A small pile of legos on a hand towel for example. A small amount because digging through a large bin makes a terrible roaring noise. They are to pick out what they need before the session begins. A small hand towel helps muffle noise and also designates one child's stash and space from another's. If it's on his hand towel it is NOT for you.   
Play dough and other modeling agents are also good. It's good therapy and they can start over w/ new creations as they get bored of older ones.  
Paper and drawing/ coloring supplies are the most common around here. I like those design coloring books with all the little spaces to fill in- very time consuming. They come in geometric shapes, butterflies, leaves and many other themes.  Try Dover brand.  
One of my favorite activities is a puzzle.  You can do small individual puzzles or you can have one big family puzzle that several are working on together.  
My older girls know how to knit, so they did a lot of knitting.   
        If I am reading for bedtime though, I read in the dark using a flashlight and all children have to be laying down w/ their covers so they will be more likely to fall asleep. But that's a different goal.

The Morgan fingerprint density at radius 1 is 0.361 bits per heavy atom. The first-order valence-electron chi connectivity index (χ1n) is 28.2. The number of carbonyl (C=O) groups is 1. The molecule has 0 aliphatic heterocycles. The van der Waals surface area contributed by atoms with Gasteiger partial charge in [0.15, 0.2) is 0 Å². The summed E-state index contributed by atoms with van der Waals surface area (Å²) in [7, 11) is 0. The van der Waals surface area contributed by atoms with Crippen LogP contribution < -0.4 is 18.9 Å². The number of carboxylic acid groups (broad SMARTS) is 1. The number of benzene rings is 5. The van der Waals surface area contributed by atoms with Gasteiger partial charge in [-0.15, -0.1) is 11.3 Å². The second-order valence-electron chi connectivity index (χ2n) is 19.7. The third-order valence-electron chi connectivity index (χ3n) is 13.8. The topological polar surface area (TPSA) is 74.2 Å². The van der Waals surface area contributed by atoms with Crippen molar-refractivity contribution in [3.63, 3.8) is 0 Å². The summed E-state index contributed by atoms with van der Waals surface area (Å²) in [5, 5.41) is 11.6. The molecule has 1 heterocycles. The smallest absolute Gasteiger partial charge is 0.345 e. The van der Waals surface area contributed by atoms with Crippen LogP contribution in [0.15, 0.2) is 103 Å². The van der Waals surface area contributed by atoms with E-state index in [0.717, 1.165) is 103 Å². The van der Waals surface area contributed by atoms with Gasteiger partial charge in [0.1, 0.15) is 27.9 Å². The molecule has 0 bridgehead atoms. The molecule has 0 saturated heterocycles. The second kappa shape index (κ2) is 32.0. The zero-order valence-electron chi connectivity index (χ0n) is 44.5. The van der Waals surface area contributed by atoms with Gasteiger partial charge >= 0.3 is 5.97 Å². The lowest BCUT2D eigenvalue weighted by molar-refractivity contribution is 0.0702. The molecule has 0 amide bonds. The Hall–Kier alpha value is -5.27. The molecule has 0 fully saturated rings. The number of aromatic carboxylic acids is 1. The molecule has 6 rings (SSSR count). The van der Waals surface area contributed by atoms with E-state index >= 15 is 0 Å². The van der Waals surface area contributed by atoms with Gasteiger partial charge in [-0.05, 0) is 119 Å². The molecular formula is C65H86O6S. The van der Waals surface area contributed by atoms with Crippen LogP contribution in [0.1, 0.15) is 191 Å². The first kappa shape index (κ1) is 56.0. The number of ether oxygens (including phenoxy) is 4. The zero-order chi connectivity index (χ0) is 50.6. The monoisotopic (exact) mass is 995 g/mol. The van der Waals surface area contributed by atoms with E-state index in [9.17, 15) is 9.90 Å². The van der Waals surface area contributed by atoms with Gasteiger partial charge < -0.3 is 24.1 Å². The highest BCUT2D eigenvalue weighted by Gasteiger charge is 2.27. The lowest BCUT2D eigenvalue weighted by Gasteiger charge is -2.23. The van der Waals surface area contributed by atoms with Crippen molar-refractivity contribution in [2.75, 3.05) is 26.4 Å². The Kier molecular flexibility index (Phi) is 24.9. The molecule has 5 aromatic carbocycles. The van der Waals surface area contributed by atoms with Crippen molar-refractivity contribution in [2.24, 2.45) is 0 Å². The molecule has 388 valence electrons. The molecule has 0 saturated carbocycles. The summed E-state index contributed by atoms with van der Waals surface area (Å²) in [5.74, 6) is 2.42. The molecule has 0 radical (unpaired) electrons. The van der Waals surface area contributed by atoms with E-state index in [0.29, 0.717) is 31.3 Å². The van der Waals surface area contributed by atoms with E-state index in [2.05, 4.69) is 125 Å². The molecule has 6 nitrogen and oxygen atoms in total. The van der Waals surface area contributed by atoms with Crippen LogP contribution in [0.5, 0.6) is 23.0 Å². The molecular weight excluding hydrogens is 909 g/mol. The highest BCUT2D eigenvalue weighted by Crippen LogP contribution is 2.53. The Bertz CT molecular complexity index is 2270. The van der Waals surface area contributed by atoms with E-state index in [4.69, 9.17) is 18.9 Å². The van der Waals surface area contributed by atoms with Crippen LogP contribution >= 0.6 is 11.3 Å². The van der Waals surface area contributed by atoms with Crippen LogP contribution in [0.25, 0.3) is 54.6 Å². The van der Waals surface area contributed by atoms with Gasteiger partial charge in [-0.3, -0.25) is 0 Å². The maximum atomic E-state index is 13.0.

4. Take breaks. Some books are simply too difficult to put down, but when the kids are getting too restless we take a break. Everyone gets a chance to restock on food, use the bathroom, check their email, or whatever. We might reconvene in 20 minutes, 2 hours or 'after dinner,'  just depending on the situation. 

5. Switch readers.  I don't do this if I can help it. I am visual and prefer to 'see' the story in print. But I did take turns with my oldest, I think she was like me and enjoyed the long stretches of reading. None of the others showed as much interest, so I didn't  encourage it as much as I probably should. It gives the new reader something to do if they're getting bored with the station offerings and the new voice helps the listeners have something 'new' to listen to as well.  If you can relinquish control.